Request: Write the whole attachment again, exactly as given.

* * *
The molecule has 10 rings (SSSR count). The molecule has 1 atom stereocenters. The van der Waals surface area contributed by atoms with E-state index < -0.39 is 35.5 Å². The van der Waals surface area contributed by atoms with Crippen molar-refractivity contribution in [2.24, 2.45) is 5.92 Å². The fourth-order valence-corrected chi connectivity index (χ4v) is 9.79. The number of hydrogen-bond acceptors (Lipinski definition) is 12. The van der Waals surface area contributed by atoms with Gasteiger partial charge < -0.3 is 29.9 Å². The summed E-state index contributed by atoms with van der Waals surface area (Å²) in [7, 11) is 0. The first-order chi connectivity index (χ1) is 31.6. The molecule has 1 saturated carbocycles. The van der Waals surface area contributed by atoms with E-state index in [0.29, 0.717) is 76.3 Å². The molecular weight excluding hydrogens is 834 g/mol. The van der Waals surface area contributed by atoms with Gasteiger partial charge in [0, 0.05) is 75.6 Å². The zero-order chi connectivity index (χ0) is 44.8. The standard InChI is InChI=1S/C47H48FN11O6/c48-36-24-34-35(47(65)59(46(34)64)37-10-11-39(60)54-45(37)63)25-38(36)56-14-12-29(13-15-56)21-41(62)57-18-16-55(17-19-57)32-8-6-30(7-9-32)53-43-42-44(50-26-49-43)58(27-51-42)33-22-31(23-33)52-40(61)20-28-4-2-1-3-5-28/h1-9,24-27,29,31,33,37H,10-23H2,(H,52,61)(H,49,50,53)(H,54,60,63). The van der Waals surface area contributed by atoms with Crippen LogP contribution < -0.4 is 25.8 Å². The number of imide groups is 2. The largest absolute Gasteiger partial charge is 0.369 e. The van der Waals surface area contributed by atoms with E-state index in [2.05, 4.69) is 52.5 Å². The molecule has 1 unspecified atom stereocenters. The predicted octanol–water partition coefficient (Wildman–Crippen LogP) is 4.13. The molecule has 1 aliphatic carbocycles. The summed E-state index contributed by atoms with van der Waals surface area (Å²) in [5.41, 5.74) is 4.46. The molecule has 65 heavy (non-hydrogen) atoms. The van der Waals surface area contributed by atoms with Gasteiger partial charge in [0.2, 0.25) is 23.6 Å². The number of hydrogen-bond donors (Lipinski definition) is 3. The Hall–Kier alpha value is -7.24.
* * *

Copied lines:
The molecule has 10 rings (SSSR count). The molecule has 1 atom stereocenters. The van der Waals surface area contributed by atoms with E-state index < -0.39 is 35.5 Å². The van der Waals surface area contributed by atoms with Crippen molar-refractivity contribution in [2.24, 2.45) is 5.92 Å². The fourth-order valence-corrected chi connectivity index (χ4v) is 9.79. The number of hydrogen-bond acceptors (Lipinski definition) is 12. The van der Waals surface area contributed by atoms with Gasteiger partial charge < -0.3 is 29.9 Å². The summed E-state index contributed by atoms with van der Waals surface area (Å²) in [7, 11) is 0. The first-order chi connectivity index (χ1) is 31.6. The molecule has 1 saturated carbocycles. The van der Waals surface area contributed by atoms with E-state index in [0.29, 0.717) is 76.3 Å². The molecular weight excluding hydrogens is 834 g/mol. The van der Waals surface area contributed by atoms with Gasteiger partial charge in [0, 0.05) is 75.6 Å². The zero-order chi connectivity index (χ0) is 44.8. The standard InChI is InChI=1S/C47H48FN11O6/c48-36-24-34-35(47(65)59(46(34)64)37-10-11-39(60)54-45(37)63)25-38(36)56-14-12-29(13-15-56)21-41(62)57-18-16-55(17-19-57)32-8-6-30(7-9-32)53-43-42-44(50-26-49-43)58(27-51-42)33-22-31(23-33)52-40(61)20-28-4-2-1-3-5-28/h1-9,24-27,29,31,33,37H,10-23H2,(H,52,61)(H,49,50,53)(H,54,60,63). The van der Waals surface area contributed by atoms with Crippen LogP contribution < -0.4 is 25.8 Å². The number of imide groups is 2. The largest absolute Gasteiger partial charge is 0.369 e. The van der Waals surface area contributed by atoms with E-state index in [2.05, 4.69) is 52.5 Å². The molecule has 1 unspecified atom stereocenters. The predicted octanol–water partition coefficient (Wildman–Crippen LogP) is 4.13. The molecule has 1 aliphatic carbocycles. The summed E-state index contributed by atoms with van der Waals surface area (Å²) in [5.41, 5.74) is 4.46. The molecule has 65 heavy (non-hydrogen) atoms. The van der Waals surface area contributed by atoms with Gasteiger partial charge in [0.2, 0.25) is 23.6 Å². The number of hydrogen-bond donors (Lipinski definition) is 3. The Hall–Kier alpha value is -7.24.